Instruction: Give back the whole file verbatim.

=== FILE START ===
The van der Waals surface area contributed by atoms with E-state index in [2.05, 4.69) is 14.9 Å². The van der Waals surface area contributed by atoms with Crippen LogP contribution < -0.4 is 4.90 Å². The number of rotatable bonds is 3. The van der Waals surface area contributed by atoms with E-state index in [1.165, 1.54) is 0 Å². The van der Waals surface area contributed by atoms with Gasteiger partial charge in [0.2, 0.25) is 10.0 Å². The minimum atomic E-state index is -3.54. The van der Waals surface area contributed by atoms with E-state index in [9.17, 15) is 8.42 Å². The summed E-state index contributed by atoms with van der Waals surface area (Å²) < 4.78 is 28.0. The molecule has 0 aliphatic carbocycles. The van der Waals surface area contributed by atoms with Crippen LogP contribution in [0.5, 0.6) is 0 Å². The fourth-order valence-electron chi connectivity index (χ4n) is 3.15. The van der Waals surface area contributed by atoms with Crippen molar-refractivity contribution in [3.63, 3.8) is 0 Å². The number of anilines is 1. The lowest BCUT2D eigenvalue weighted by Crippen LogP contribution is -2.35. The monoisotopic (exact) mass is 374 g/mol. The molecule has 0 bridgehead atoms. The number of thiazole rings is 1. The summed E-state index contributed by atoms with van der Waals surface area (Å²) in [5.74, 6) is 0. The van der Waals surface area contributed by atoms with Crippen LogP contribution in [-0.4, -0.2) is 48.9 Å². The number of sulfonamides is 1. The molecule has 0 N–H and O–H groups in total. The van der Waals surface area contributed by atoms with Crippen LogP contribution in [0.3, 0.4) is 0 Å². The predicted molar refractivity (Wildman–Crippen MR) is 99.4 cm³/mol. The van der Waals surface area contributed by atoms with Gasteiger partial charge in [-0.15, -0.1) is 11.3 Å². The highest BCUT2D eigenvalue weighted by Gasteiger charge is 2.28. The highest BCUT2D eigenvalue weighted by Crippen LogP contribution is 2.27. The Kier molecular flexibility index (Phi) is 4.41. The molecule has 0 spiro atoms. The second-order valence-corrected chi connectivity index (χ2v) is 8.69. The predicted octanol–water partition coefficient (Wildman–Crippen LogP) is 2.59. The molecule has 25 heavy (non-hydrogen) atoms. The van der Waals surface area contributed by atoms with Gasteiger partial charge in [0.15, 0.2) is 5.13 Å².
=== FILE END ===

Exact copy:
The van der Waals surface area contributed by atoms with E-state index in [2.05, 4.69) is 14.9 Å². The van der Waals surface area contributed by atoms with Crippen LogP contribution < -0.4 is 4.90 Å². The number of rotatable bonds is 3. The van der Waals surface area contributed by atoms with E-state index in [1.165, 1.54) is 0 Å². The van der Waals surface area contributed by atoms with Gasteiger partial charge in [0.2, 0.25) is 10.0 Å². The minimum atomic E-state index is -3.54. The van der Waals surface area contributed by atoms with E-state index in [9.17, 15) is 8.42 Å². The summed E-state index contributed by atoms with van der Waals surface area (Å²) < 4.78 is 28.0. The molecule has 0 aliphatic carbocycles. The van der Waals surface area contributed by atoms with Crippen LogP contribution in [0.5, 0.6) is 0 Å². The fourth-order valence-electron chi connectivity index (χ4n) is 3.15. The van der Waals surface area contributed by atoms with Crippen molar-refractivity contribution in [3.63, 3.8) is 0 Å². The number of anilines is 1. The lowest BCUT2D eigenvalue weighted by Crippen LogP contribution is -2.35. The monoisotopic (exact) mass is 374 g/mol. The molecule has 0 bridgehead atoms. The number of thiazole rings is 1. The summed E-state index contributed by atoms with van der Waals surface area (Å²) in [5.74, 6) is 0. The van der Waals surface area contributed by atoms with Crippen LogP contribution in [-0.4, -0.2) is 48.9 Å². The number of sulfonamides is 1. The molecule has 0 N–H and O–H groups in total. The van der Waals surface area contributed by atoms with Crippen LogP contribution in [0.3, 0.4) is 0 Å². The predicted molar refractivity (Wildman–Crippen MR) is 99.4 cm³/mol. The van der Waals surface area contributed by atoms with Gasteiger partial charge in [-0.15, -0.1) is 11.3 Å². The highest BCUT2D eigenvalue weighted by Gasteiger charge is 2.28. The highest BCUT2D eigenvalue weighted by Crippen LogP contribution is 2.27. The Kier molecular flexibility index (Phi) is 4.41. The molecule has 0 spiro atoms. The second-order valence-corrected chi connectivity index (χ2v) is 8.69. The predicted octanol–water partition coefficient (Wildman–Crippen LogP) is 2.59. The molecule has 25 heavy (non-hydrogen) atoms. The van der Waals surface area contributed by atoms with Gasteiger partial charge in [0.15, 0.2) is 5.13 Å².